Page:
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The American Gaming Association's 2012 edition of the "State of the States" survey, released Wednesday for the first time, didn't rank downtown Las Vegas among the top 20 U.S. casino markets in 2011.
The area, which includes the Golden Gate and Plaza, was ranked as high as 13th in 2005, when it brought in $654.12 million in revenues and was at No. 20 in 2010 with $493.29 million.
Charles Town, W.Va., 75 miles west of Washington, D.C., replaced downtown Las Vegas at No. 20, with $541.93 million in gaming revenue. The American Gaming Association said new casinos, expansion of table games - in Charles Town and elsewhere - and new gaming markets pushed downtown Las Vegas out of the top 20 markets.
The Reno/Sparks area fell one spot, to No. 14, with $663.28 million, down from $684.05 million in 2010. The Boulder Strip area climbed one rung, to No. 10, with $778.8 million, up from $757.03 million in 2010.
Las Vegas remained the top U.S. gambling market last year, bringing in $6.06 billion, compared with $5.77 billion in 2010. Gaming revenues in Nevada increased 2.9 percent last year to $10.7 billion from $10.4 billion in 2010.
Gaming employment in Nevada was down 0.4 percent, 643 jobs, to 174,381. Tax revenues generated by Nevada casinos were up 3.6 percent, to $865.25 million in 2011, from $835.42 million in 2010. In 2009, tax revenue was $831.75 million.
The report covers only commercial casinos and excludes those of American Indian tribes. The survey looks at how the casino industry was affected last year through national and state economic data and public opinion surveys.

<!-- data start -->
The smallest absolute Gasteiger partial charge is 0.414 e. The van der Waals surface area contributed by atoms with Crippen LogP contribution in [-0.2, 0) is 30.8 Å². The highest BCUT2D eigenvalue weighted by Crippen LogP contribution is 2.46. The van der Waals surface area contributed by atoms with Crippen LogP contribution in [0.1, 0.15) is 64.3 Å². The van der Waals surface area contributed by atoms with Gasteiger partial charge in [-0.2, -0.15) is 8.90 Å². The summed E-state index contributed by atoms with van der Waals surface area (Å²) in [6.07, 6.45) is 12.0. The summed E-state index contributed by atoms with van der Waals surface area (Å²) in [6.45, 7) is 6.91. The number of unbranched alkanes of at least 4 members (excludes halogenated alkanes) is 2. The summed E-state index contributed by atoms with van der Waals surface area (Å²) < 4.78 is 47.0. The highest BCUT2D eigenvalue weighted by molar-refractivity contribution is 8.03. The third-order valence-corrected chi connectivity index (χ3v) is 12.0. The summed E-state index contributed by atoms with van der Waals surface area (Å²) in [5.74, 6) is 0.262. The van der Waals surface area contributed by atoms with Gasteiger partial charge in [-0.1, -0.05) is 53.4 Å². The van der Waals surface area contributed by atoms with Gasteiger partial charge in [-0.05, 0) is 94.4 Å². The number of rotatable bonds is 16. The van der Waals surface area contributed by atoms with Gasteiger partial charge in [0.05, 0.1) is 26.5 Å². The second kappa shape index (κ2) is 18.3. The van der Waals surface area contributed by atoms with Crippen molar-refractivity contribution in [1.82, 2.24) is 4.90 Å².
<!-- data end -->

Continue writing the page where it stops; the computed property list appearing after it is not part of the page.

The gaming association's survey found commercial casinos in 22 states collected $35.64 billion in gross gaming revenues in 2011, a 3 percent increase from $34.6 billion in 2010. The industry collected $30.74 billion in 2009.
"The state of the industry is good; the prospects for its future are solid," said Frank J. Fahrenkopf Jr., president and CEO of the Washington, D.C.-based American Gaming Association.
Fahrenkopf said he isn't concerned that proposed legalized online gaming will harm casinos.
After the survey's release, Fahrenkopf said online gaming, especially poker, targets younger players who will find their way to casinos. He said a shift in relatively small revenues from poker shouldn't result in a significant change for casinos.
Seven of 22 states reported declines in gaming revenues.
Fahrenkopf said the largest increases came from states where new casinos opened during 2011 or had a first full year of operations. Maryland experienced the largest year-over-year growth in gaming revenues, reporting a 464.2 percent increase from $27.6 million to $155.7 million.
Pennsylvania remained the third-largest U.S. gaming market with $3.02 billion in gaming revenues in 2011, gaining more ground on No. 2 New Jersey, which reported revenues of $3.32 billion.
Fahrenkopf said Atlantic City continues to be hurt by regional competition but predicted 2012 should be a better year as "Revel could help turn things around." But he was surprised to learn Revel's first-month casino revenues were only $13 million.
New Jersey, with 12 casinos, showed the largest decrease in revenue among U.S. gaming markets, down 7 percent from $3.57 billion in 2010. New Jersey gaming employment declined 3.9 percent, 1,322 jobs, to 32,823.
"There is no question that the Pennsylvania market is the reason for the downturn over the past few years" he said.
Gaming tax revenues nationwide increased 4.5 percent last year to $7.93 billion. The number of commercial gaming jobs fell 0.4 percent to 339,098, while wages dropped 2.9 percent to $12.9 billion.
"Gaming companies are providing much-needed jobs and tax revenues to communities across the nation at a time when both are greatly needed," Fahrenkopf said.
The "State of the States" report includes a section on public opinion about the casino industry. According to the survey of 800 people nationwide, 27 percent of Americans, 57 million people, visited a casino in the past 12 months.
The American Gaming Association found that the lottery, at 44 percent, was the most common form of gambling, while 4 percent of the population placed a wager online during 2011.
The survey indicated 76 percent of those who visited casinos in 2011 said they ate at a fine dining restaurant and 62 percent said they saw a show or concert during their visit.
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